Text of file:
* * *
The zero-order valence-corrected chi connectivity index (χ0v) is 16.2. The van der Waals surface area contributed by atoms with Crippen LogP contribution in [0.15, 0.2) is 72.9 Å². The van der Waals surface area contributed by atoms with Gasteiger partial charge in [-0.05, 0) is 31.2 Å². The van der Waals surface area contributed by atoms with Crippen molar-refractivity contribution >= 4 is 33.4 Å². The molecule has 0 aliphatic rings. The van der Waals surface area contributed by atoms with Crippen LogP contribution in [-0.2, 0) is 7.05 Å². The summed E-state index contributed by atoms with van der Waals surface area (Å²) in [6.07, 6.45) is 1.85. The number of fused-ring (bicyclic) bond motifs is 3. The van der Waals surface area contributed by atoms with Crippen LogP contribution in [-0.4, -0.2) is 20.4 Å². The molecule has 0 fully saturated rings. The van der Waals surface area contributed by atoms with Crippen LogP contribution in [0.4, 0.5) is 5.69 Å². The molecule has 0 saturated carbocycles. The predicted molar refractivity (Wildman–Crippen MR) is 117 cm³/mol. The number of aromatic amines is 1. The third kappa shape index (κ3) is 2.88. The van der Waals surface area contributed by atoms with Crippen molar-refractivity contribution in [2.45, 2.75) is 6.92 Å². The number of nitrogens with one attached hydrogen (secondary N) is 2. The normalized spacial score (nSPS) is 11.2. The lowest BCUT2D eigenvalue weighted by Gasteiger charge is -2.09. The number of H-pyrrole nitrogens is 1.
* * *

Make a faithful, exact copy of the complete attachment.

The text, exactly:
The zero-order valence-corrected chi connectivity index (χ0v) is 16.2. The van der Waals surface area contributed by atoms with Crippen LogP contribution in [0.15, 0.2) is 72.9 Å². The van der Waals surface area contributed by atoms with Gasteiger partial charge in [-0.05, 0) is 31.2 Å². The van der Waals surface area contributed by atoms with Crippen molar-refractivity contribution >= 4 is 33.4 Å². The molecule has 0 aliphatic rings. The van der Waals surface area contributed by atoms with Crippen LogP contribution in [-0.2, 0) is 7.05 Å². The summed E-state index contributed by atoms with van der Waals surface area (Å²) in [6.07, 6.45) is 1.85. The number of fused-ring (bicyclic) bond motifs is 3. The van der Waals surface area contributed by atoms with Crippen LogP contribution in [-0.4, -0.2) is 20.4 Å². The molecule has 0 fully saturated rings. The van der Waals surface area contributed by atoms with Crippen LogP contribution in [0.4, 0.5) is 5.69 Å². The molecule has 0 saturated carbocycles. The predicted molar refractivity (Wildman–Crippen MR) is 117 cm³/mol. The number of aromatic amines is 1. The third kappa shape index (κ3) is 2.88. The van der Waals surface area contributed by atoms with Crippen molar-refractivity contribution in [2.45, 2.75) is 6.92 Å². The number of nitrogens with one attached hydrogen (secondary N) is 2. The normalized spacial score (nSPS) is 11.2. The lowest BCUT2D eigenvalue weighted by Gasteiger charge is -2.09. The number of H-pyrrole nitrogens is 1.